The cover slides off, revealing two cakes nestled in their individual little cabins:
Regarding cost, the gift box was $58.00, and with shipping (from the Midwest to the Midwest) it cost me $70. These are not inexpensive cakes, but do keep in mind I got a nice maple box with them. In hindsight I think I should have ordered the Fruitcake sampler, a set of six one-pound cakes, to get the full Transfiguration cake experience, but that one cost $70--uff da! I'm planning for a wedding here!
On to ingredients. Here are the ingredients in the Walnut Ginger cake:
I guess the name of the actual abbey is Poorrock, although on the website they call themselves the Abbey of Holy Transfiguration Skete. As you can see, pretty simple, wholesome ingredients, and brandy. Here's the Abbey cake ingredients:
Here's what the Abbey cake looks like unwrapped:
So, on to the taste. The walnut ginger had the texture and taste of a light tea bread. The ginger was not overbearing but instead gave it a nice bright flavor with a tiny bit of heat. The heat from the brandy cannot be overlooked; unlike a cake where the liquor is baked into the dough, both of these cakes, wrapped in liquor-moistened cheesecloth, have a pronounced alcohol edge to them. If you don't like the heat of alcohol on the tongue, don't get these cakes. Depending how you look at it, the alcohol was either a bit distracting from the taste of the cake, or it added one more element to the flavor.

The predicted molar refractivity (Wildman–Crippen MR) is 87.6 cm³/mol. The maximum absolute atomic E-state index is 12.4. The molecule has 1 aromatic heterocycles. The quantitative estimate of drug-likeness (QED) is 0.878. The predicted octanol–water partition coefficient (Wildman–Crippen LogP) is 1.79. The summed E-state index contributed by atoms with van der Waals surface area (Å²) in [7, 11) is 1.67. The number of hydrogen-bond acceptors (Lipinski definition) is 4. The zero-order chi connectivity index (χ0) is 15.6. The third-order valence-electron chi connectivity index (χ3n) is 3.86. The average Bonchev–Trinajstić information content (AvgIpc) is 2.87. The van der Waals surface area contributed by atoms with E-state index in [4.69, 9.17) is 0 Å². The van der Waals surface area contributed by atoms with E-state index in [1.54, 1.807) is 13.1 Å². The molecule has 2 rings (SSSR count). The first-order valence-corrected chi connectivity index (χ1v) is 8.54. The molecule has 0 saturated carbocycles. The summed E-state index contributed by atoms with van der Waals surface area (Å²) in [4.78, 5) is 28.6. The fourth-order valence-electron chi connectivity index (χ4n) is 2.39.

The Abbey cake is darker due to the molasses in the dough, and had a taste more like a typical fruitcake. The moisture and flavor imparted from the bourbon-soaked cheesecloth made two ingredients that I'm not a huge fan of--walnuts, which I find to be sometimes bitter, and raisins, not my favorite dried fruit--taste quite good. The moisture gave the walnuts a better texture, and the raisins were plump and juicy. Being that there are only raisins in this cake, you don't get the different textures and tastes of a variety of fruit--I think the dried fruit cake they offer might be better for that--but overall this is a very tasty cake.
The hallmarks of these cakes are the honesty of their ingredients and the heavy-handed booziness of them. I'd be interested in trying the dried fruit one I just mentioned. It might--just might--give the Robert Lambert cake a run for its money, and at $40 for 5 pounds, it's a better value.